I have to admit I'm not struck by the name of this series, but if you aren't either, don't let that put you off. These are cracking reads. They're located in the Canadian north, where Evy lives with her mother. They live a life of almost total isolation, occasionally seeing their neighbours, who live a ride away, and who have a daughter, Kestrel, who is Evy's friend: in fact her only friend, as school is something that happens remotely . And they occasionally see Evy's mother's agent (she's a painter) and that's it. They live in a cabin, and life is, by urban standards, primitive. Quite why the family live such a cut off existence is the major unanswered question of the series.

I like a story set somewh…

Morning walk, 12th September 2012

Early morning light in the churchyard, and through the church porch windows.

Morning walks, 10th and 11th September 2012

10th September

11th September

Dogs are wondering why I am faffing about sweeping the front steps instead of letting them in. I never sweep the front steps. I just swear at the gravel that jams itself under the gate and carry on. I am sweeping the steps because the house is on the market, and I have read all that stuff about first impressions.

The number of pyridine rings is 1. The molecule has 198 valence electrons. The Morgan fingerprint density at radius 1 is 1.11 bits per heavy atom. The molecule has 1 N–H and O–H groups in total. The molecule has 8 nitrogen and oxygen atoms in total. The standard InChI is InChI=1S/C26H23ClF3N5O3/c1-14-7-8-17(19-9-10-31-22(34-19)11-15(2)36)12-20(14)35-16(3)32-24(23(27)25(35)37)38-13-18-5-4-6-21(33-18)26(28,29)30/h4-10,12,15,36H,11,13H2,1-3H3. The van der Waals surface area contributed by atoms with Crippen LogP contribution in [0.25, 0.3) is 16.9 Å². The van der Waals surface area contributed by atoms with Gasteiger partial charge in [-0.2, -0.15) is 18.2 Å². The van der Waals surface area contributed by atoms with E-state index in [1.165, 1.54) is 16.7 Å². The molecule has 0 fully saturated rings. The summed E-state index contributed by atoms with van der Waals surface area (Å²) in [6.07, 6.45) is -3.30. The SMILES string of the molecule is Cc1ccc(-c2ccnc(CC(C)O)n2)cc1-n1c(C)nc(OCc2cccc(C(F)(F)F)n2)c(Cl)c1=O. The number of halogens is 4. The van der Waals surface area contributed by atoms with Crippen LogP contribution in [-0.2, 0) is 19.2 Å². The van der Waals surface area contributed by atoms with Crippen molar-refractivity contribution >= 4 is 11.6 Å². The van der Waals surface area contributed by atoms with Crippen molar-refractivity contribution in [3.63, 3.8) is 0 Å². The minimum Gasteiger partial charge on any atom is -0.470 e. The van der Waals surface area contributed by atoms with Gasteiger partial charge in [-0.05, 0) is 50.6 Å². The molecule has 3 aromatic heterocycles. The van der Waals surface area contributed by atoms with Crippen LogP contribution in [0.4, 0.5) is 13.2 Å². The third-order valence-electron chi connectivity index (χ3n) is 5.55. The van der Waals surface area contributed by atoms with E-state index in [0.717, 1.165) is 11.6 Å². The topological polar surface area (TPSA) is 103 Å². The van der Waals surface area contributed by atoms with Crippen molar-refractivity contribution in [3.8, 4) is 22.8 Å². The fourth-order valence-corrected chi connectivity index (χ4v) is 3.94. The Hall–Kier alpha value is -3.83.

And the next one is... Pony Books in the 1990s

Disapproval of pony books by critics of children's fiction may have had an impact on the British market, but it certainly didn't in America. British librarians tended to view pony fiction as elitist and outmoded: American librarians saw it as a way of hooking in readers. Terri A Wear wrote Horse Stories, an Annotated Bibliography in 1987 specially for American librarians wondering which horse books to recommend to their horse mad readers.

Whatever the British educational and literary establishments thought, girls still loved ponies, and they still wanted to read about them. Publishers wanted to feed this habit, and there were ready-made solutions in America. Series fiction had long had a strong hold on the American market, with organisations like the Stratemeyer Syndicate developing ideas for series and then getting them produced by teams of authors, thereby ensuring continuity, and length. The average author is probably going to be heartily sick of their characters after a f…